South Africa: South African Domestic Service and Allied Workers Union (SADSAWU)
|Street Address||41 Salt River Road, Salt River, Cape Town, South Africa|
|Phone Number||+27 21 448 0044|
|Fax Number||+27 21 448 0047|
|Type||Trade Union||Number of Male Members|
|Number of Female Members|
|Members Pay Fees|
|Maintains Register of Fees Paid|
The South African Domestic Services and Allied Workers Union (SADSAWU) was launched in the light of the reality that the existing labour laws, introduced by the new democratic government of the South Africa, were not extended to domestic workers. SADSAWU therefore felt the need to create a strong and viable union for this sector, one of the most exploited, to ensure that not only were the rights and demands of domestic workers met but also to guarantee these vulnerable men and women a voice in the drafting of future labour legislation which will include this sector.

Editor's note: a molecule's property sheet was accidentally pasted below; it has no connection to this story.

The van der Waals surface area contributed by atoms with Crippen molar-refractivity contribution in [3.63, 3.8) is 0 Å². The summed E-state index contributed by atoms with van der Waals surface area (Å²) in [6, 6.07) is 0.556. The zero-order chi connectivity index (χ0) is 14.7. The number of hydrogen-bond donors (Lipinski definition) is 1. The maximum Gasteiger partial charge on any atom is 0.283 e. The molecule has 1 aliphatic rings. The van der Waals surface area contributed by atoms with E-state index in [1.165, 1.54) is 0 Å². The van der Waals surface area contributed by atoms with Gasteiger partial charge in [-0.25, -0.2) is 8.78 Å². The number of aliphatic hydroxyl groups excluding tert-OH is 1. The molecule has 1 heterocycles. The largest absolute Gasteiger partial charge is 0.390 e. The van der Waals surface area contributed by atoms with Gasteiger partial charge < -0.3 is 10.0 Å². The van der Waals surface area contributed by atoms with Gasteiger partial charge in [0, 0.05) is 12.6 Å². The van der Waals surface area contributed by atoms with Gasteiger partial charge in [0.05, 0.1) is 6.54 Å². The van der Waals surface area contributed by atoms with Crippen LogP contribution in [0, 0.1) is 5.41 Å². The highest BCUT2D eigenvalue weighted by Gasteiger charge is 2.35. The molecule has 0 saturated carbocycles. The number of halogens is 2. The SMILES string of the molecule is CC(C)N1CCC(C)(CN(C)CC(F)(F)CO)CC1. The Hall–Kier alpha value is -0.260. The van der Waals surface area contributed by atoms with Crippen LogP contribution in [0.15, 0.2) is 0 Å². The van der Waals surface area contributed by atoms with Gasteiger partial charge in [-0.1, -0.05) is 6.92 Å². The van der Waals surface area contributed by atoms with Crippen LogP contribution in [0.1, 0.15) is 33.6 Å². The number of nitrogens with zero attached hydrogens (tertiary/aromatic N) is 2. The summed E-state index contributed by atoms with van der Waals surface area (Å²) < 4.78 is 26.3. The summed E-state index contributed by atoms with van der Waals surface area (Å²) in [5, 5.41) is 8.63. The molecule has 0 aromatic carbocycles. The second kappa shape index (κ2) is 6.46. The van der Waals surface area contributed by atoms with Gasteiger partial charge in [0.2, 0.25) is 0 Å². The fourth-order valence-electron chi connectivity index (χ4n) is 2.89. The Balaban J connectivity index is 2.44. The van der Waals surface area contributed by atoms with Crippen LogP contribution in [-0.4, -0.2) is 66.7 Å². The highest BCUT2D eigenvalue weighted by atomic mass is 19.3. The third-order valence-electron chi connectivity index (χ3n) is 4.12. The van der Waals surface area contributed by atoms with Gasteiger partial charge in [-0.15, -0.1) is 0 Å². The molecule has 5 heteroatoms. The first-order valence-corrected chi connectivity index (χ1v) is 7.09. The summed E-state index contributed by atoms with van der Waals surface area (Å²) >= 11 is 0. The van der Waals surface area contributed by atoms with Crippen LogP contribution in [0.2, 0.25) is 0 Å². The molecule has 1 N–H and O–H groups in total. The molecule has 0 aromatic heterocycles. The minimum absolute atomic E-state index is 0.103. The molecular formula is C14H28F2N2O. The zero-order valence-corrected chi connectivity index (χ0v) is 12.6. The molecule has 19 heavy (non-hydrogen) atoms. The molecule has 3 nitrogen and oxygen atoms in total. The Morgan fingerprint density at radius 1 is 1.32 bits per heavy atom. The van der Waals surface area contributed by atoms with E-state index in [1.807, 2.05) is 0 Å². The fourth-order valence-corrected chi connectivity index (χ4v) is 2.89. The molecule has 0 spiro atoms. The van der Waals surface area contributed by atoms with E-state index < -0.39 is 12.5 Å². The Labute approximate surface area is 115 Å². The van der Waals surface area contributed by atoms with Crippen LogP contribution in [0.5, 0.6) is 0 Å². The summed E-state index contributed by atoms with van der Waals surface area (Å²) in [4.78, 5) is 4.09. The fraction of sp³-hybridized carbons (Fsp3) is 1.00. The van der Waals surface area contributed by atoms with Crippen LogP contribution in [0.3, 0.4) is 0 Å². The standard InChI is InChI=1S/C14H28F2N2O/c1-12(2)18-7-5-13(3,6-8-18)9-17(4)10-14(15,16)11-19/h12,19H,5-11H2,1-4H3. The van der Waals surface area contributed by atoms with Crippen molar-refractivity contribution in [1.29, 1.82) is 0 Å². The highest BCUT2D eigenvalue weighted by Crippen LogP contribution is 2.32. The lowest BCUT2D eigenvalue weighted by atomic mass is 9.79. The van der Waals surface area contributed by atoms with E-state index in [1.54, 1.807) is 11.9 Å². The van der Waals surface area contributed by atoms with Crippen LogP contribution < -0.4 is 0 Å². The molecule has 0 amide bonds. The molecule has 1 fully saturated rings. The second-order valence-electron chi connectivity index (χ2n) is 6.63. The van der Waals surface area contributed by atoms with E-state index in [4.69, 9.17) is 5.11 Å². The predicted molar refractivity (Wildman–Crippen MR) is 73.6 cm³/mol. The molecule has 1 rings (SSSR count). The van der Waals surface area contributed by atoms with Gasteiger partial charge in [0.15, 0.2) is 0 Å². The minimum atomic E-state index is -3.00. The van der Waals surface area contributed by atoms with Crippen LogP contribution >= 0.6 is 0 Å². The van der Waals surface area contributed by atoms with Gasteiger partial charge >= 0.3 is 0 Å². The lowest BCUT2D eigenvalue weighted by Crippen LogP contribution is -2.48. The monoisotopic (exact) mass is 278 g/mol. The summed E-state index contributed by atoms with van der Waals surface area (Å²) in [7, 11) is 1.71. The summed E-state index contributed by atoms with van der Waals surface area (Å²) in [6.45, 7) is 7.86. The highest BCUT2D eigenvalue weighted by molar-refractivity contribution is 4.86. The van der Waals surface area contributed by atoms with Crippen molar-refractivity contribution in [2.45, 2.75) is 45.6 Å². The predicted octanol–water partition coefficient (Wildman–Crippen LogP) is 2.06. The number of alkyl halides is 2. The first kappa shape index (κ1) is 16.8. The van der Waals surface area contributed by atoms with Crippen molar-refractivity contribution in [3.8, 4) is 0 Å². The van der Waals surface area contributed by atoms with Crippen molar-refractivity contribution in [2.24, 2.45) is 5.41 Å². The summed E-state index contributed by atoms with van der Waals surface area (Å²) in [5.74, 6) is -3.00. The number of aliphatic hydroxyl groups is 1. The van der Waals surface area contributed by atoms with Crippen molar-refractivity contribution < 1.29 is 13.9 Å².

As early as 1948, with the reinforcement of the Apartheid state, domestic workers, both those working inside a dwelling as well as those working outside, for example gardeners, were exploited and the social engineering system of Apartheid ensured that people were forced into this exploitative market. During this time, the Master and Servants Act proved to provide more protection for the advantaged party (the “master”) than the exploited worker (“servant”). The (domestic) worker had no voice, no rights and no recourse and therefore this made them utterly vulnerable to the whims and desires of the master. It was legal slavery.